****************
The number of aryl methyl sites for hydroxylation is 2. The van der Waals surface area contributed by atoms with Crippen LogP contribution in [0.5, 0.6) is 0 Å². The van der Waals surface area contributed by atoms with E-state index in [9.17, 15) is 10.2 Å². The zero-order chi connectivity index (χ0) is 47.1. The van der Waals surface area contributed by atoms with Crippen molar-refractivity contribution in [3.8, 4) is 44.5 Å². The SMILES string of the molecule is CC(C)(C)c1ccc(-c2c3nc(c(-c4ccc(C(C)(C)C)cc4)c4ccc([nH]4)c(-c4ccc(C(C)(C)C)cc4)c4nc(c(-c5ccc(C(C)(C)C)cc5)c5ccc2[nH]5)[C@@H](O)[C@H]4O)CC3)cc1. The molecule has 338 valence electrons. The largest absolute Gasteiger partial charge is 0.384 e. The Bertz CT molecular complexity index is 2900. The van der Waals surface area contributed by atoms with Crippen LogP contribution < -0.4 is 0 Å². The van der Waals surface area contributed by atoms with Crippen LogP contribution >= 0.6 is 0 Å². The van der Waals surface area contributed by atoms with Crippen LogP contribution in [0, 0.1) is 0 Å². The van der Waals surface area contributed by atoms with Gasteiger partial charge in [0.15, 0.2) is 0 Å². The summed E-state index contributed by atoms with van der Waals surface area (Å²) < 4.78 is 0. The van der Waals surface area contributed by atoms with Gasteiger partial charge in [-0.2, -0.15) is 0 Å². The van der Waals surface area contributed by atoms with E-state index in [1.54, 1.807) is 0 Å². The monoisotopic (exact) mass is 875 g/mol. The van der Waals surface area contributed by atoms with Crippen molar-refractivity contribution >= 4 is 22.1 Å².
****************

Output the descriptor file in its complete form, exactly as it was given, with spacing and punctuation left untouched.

The number of aryl methyl sites for hydroxylation is 2. The van der Waals surface area contributed by atoms with Crippen LogP contribution in [0.5, 0.6) is 0 Å². The van der Waals surface area contributed by atoms with E-state index in [9.17, 15) is 10.2 Å². The zero-order chi connectivity index (χ0) is 47.1. The van der Waals surface area contributed by atoms with Crippen molar-refractivity contribution in [3.8, 4) is 44.5 Å². The SMILES string of the molecule is CC(C)(C)c1ccc(-c2c3nc(c(-c4ccc(C(C)(C)C)cc4)c4ccc([nH]4)c(-c4ccc(C(C)(C)C)cc4)c4nc(c(-c5ccc(C(C)(C)C)cc5)c5ccc2[nH]5)[C@@H](O)[C@H]4O)CC3)cc1. The molecule has 338 valence electrons. The largest absolute Gasteiger partial charge is 0.384 e. The Bertz CT molecular complexity index is 2900. The van der Waals surface area contributed by atoms with Crippen LogP contribution < -0.4 is 0 Å². The van der Waals surface area contributed by atoms with Crippen LogP contribution >= 0.6 is 0 Å². The van der Waals surface area contributed by atoms with Crippen LogP contribution in [0, 0.1) is 0 Å². The van der Waals surface area contributed by atoms with Gasteiger partial charge in [0.15, 0.2) is 0 Å². The summed E-state index contributed by atoms with van der Waals surface area (Å²) < 4.78 is 0. The van der Waals surface area contributed by atoms with Gasteiger partial charge in [-0.2, -0.15) is 0 Å². The van der Waals surface area contributed by atoms with E-state index in [1.54, 1.807) is 0 Å². The monoisotopic (exact) mass is 875 g/mol. The van der Waals surface area contributed by atoms with Crippen molar-refractivity contribution >= 4 is 22.1 Å².